GLOBE Research in the Kingdom of Saudi Arabia Expands

The Kingdom of Saudi Arabia became the 99th GLOBE Country on 30 September 2002 when former Saudi Minister of Education, Dr. Mohammad A. AL Rasheed, and former U.S. Assistant Secretary of State for Educational and Cultural Affairs, Patricia de Stacy Harrison, signed the official GLOBE bilateral agreement in Washington D.C.

Man on front of mic with flag.

Over the past nine years, schools in Saudi Arabia have made impressive accomplishments through their GLOBE research, and Minister of Education His Highness Prince Faisal bin Abdullah bin Mohammed Al Saud and Their Excellencies the Vice-Minister Mr. Faisal bin Abdulrahman bin Muammar, Mrs. Norah Al-Fayez, and Dr. Khalid Al-Sabti are working together to support teachers by providing high quality professional development activities ensuring GLOBE implementation continues in both the boys and girls sections of the Kingdom's educational system.

"I hope that the GLOBE Program in Saudi Arabia continues growing strong," Prince Fisal said during his visit to the GLOBE Program in Jeddah Science innovation Club.

Portrait of man in turban

"We will expand our schools and research opportunities to the girls section too. We would like to share this knowledge with the world," Vice Minister of Education Faisal bin Abdulrahman bin Muammar said during his meeting with Dr. Teresa Kennedy when she visited Riyadh in April 2010.

Country Coordinator Dr. Hadi Ali Bahari and his team have been instrumental in the success of GLOBE schools across Saudi Arabia. During the 14th GLOBE Annual Meeting in Calgary, Alberta, Calgary in July 2010, Dr. Al Bahari stated, "GLOBE has provided many opportunities for our students to learn about environmental issues."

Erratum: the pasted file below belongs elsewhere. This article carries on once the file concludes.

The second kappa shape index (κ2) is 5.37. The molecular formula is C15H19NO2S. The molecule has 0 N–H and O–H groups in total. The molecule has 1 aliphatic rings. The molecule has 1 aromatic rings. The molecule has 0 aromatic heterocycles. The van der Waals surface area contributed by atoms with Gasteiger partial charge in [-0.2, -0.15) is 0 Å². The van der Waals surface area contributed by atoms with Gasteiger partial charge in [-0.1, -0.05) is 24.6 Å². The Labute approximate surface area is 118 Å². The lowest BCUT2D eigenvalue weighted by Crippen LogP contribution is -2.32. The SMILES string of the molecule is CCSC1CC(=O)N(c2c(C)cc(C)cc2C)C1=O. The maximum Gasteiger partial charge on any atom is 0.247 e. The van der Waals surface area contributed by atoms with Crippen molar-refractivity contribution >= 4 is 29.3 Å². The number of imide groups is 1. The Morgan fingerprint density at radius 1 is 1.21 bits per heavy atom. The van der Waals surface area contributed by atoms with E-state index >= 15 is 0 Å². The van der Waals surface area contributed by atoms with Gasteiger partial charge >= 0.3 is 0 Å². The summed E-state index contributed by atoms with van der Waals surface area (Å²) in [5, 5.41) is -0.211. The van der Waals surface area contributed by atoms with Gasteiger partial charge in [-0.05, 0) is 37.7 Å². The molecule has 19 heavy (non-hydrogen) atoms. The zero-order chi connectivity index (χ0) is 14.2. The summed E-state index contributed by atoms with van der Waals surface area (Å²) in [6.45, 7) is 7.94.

Exchanging an item on a stage

GLOBE in Saudi Arabia began with 6 schools in 2004 and by 2011 has grown to 115 schools, accounting for just about 26% of the GLOBE schools in the Near East and North Africa region. GLOBE professional development activities continuously occur and have provided 144 teachers across the country with sustainable implementation strategies. These dedicated Saudi teachers have placed a high priority on long-term data collection in order to monitor change over time in Saudi Arabia. Less than six months after students began recording data onto the GLOBE international database, their schools were included in GLOBE's Chief Scientist Honor Roll for their data contributions in atmosphere, hydrology, and soil investigation areas. To date, 524 Chief Scientist Honor Roll citations have been earned by Saudi schools and in 2007, three Saudi schools were highlighted for submitting the greatest number of measurements. Over 82.22% of the region's GLOBE measurements (463,293 out of 563,296 regional total) have been contributed by schools throughout the Kingdom of Saudi Arabia, and robust research projects using these data are beginning to link to projects underway in neighboring GLOBE countries. Many student research reports using their GLOBE data have been produced and several articles have been published on the GLOBE Web site. In 2010, Saudi Arabian school Hamzah Bin Abdulmutalib in Jeddah City was included in the top 10 list of GLOBE schools around the world ranking between 45,000-50,000 contributions to the GLOBE database.


GLOBE Schools Reporting 45,000 to 50,000 Measurements

March 31, 2011


School Name

School Country

# of observations


Srednja skola Petrinja

Petrinja, HR, Croatia



Reynolds Jr Sr High School

Greenville, PA, United States of America



Hamzah Bin Abdulmutalib

Jeddah, SA, Saudi Arabia



Complex of Schools No 2 in Koszalin

Koszalin, ZP, Poland



IES Margarita de Fuenmayor

Agreda, SORIA, ES, Spain



Gymnasium Ohmoor

Hamburg, SH, Germany



Edmund Burke School

Washington, DC, United States of America




Des Moines, IA, United States of America



Most Pure Heart Of Mary

Mobile, AL, United States of America



Sumarska i drvodjeljska skola

Petrinja, HR, Croatia